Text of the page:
Boston’s Tris Speaker, described in the St. Louis Post-Dispatch as “the greatest center fielder playing the game today,”1 led the Red Sox in a 9-2 romp over the St. Louis Browns, as he hit for the cycle, collecting a single, double, triple and home run in the same game. The 1912 American League Bostonians were in St. Louis for the first of a four-game series, as part of a 25-game road trip that stretched through most of June (from June 1-27). The second-place Red Sox had only won three of their previous eight games against the Cleveland Naps and Detroit Tigers but had actually picked up ground on the first-place Chicago White Sox, who had gone 2-6 in the same span. A crowd of approximately 8,500 fans turned out to Sportsman’s Park for the Sunday afternoon contest.
The Browns were dead last in the league with a record of 14-32. After 40 games (on June 1), their player-manager Bobby Wallace was replaced by first baseman George Stovall as player-manager (although Wallace continued with the team, playing shortstop). When the Red Sox came to town, the Browns had been playing at home for 14 games, with six more to play before hitting the road.
Boston’s player-manager Jake Stahl tagged rookie righty Hugh Bedient to start the game. This was just his sixth career start and 12th overall appearance in the big leagues. He was seeking his seventh win of the season. For the Browns, Roy Mitchell got the nod. The right-hander from Belton, Texas, had won his only decision of the year in his previous start against the Philadelphia Athletics.
The home team broke through first in the bottom of the second. Wallace singled up the middle. With one out, Mitchell helped his own cause with a “vicious liner that [left fielder Duffy] Lewis blocked and shot to [Heinie] Wagner, who threw over [Bill] Carrigan’s head.”2 Burt Shotton followed with a single but Mitchell was gunned down at home plate on a fine throw by Lewis, so the Browns had to settle for one run.
Speaker, who had doubled but was stranded in the first inning, tied the game in the top of the fourth with a solo home run off of Mitchell, driven deep into the right field seats. In the next inning, Boston scored three more times. Wagner drew a free pass and Carrigan “bounced one that [Jimmy] Austin couldn’t handle,”3 putting two runners on base. Both runners advanced on Bedient’s sacrifice bunt. Harry Hooper then grounded another ball to Austin at third, and the Browns caught Carrigan in a rundown, with Wagner staying at third and Hooper running all the way to second on the play. Marty Krug singled, good for two runs batted in, and then Speaker “cracked the ball for three sacks,”4 to “put the game away.”5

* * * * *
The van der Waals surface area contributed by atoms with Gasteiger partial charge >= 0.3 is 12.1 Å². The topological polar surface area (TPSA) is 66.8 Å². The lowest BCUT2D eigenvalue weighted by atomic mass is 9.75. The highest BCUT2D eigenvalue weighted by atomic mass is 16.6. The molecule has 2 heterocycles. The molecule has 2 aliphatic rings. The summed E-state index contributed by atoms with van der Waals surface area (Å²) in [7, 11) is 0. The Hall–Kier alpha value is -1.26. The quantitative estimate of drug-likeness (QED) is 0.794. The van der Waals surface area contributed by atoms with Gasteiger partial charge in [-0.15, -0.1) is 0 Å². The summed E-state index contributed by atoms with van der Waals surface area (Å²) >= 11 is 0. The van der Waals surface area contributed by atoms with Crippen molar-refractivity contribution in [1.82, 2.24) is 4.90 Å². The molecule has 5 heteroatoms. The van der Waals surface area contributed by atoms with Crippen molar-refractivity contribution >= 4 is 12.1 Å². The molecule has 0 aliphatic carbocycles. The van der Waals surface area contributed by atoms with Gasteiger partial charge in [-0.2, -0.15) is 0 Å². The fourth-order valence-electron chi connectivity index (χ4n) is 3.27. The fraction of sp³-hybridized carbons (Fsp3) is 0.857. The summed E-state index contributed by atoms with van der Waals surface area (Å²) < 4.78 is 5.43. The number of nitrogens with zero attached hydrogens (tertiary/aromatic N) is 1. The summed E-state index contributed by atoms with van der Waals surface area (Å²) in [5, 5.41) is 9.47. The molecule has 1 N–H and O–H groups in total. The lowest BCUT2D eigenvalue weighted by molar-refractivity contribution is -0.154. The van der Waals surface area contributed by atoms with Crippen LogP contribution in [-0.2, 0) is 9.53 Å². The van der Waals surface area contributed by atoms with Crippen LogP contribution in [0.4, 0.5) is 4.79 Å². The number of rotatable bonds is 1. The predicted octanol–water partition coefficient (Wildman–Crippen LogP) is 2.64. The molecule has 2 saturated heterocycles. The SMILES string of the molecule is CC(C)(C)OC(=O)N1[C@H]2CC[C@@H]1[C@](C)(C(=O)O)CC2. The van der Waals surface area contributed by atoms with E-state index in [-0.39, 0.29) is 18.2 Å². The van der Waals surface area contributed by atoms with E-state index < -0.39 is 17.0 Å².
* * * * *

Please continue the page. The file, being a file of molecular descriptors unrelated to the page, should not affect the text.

In the seventh inning, the Red Sox crashed the scoreboard again. Bedient opened the inning with a sharp single to right. An out later, Krug singled. Speaker struck out and then Lewis “uncorked a four-ply wallop,”6 increasing Boston’s advantage to 7-1. It was his first home run of the season. The ball “took a leap over Shotton’s head just as he was [set] for the stop and rolled to the fence”7 for an inside-the-park three-run homer.
In the final frame, Boston lashed out against Mitchell one more time. Krug doubled off the centerfield fence and Speaker singled him home. He advanced to second on Lewis’ ground out and then scored on a wild pitch by Mitchell, creating the ninth run of the game for Boston.
The Browns “had numerous opportunities to score but missed them.”8 St. Louis loaded the bases in the fourth. With two outs, “Hooper raced in front of a drive from Shotton’s bat and cut off a trio of tallies.”9 Boston turned a rally-killing double play in the sixth. Bedient then walked Jim Stephens and Mitchell before “[umpire] Francis [Silk] O’Loughlin had to help spoil matters by calling a poor third strike on Shotton.”10 The Browns did get a run in the seventh, as Stovall doubled to drive in Willie Hogan, who had reached via a base on balls. Then Del Pratt lined a ball down the first base line that looked like a sure triple, but “Stahl stuck out his gloved hand and speared [the] drive.”11 St. Louis batters banged out 10 hits in the game off of Bedient, and the St. Louis Post-Dispatch reported that “Stahl was ready to give Bedient the hook at any stage [given] the fact that Eddie Cicotte was kept on the pan in right field all afternoon.”12